resourcesthe purdue owl website includes information W r i t i n g
Write a clear, coherent, complete paper on the following topic:
According to Kant, “a good will is not good because of what it effects or accomplishes, because of its fitness to attain some proposed end, but only because of its volition, that is, it is good in itself” (4: 394). Explain why Kant says this and how Mill would respond to this claim.
Please follow the instructions below:
1. Your paper must include:
A. A statement of the problem you are trying to solve.
B. A clear statement of the solution you propose: i.e., you must state a thesis.
C.Arguments supporting your thesis.
In the (relatively) short papers that you will be writing in this course, in the first paragraph of the paper you should:
A. State the problem that the paper will address.
B. State your thesis, and briefly explain the steps by which you propose to establish that thesis. It is crucial that the thesis be stated in the first paragraph of the paper!!!
The body of the paper should consist of the arguments that establish the thesis in the first paragraph.Articulating a clear statement of the problem at issue in the paper is more than half the battle. You may not be able to decide on one final solution to that problem: if not, say why not.State all of your arguments fully—never trust your reader to supply missing premises, no matter how obvious they may seem to you. (It is helpful to think of your reader as someone who is lazy and tired and unwilling to think for himself.) Space permitting, you should include some discussion of objections to your solution, and your replies to those objections.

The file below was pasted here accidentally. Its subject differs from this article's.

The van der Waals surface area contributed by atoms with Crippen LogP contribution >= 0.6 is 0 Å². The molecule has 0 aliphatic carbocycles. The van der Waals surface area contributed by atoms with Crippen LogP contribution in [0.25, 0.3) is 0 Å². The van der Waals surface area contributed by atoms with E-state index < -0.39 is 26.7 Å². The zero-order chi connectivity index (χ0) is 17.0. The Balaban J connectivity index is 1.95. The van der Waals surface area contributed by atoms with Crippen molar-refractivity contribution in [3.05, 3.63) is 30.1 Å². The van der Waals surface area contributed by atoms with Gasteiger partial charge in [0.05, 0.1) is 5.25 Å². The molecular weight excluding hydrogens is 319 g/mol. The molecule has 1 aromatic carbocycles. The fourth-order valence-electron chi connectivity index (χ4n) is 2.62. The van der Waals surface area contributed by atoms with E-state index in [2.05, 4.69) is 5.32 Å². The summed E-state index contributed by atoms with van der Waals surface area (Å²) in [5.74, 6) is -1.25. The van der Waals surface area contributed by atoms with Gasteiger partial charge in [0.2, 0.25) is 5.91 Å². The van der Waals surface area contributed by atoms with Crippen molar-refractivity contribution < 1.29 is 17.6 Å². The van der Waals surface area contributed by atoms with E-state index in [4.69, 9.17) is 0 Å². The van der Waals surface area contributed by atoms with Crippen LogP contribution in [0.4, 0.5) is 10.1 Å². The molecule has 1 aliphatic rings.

2. When you refer to a philosopher, try to state precisely what he said, and give references to the text (and, when needed, quotations from it) in order to support your paraphrase. (Use quotation only a point of departure, not as a substitute for analysis!) Sometimes authors do not state their views clearly. If one of the passages in which you are interested is ambiguous, show how it is ambiguous. Then follow up the consequences for the philosopher’s views of each possible interpretation, or argue for one interpretation.
3. Stick to the point. Make sure the reader can tell how and why every sentence that you write—let alone every argument that you give—is relevant to the thesis that you are trying to establish in the paper. If you cannot figure out what a particular sentence adds to the paragraph in which it appears, then delete it (however much you might like that sentence). We all write sentences that we like and that we have a hard time parting with. If the sentence is not pulling its weight in the paper, however, it must go. (You might start a file of pretty but useless sentences if you don’t have the heart to hit ‘delete’: over the years, I have built up a large file of pretty but useless pages, and I now have multiple files of pretty but useless articles.)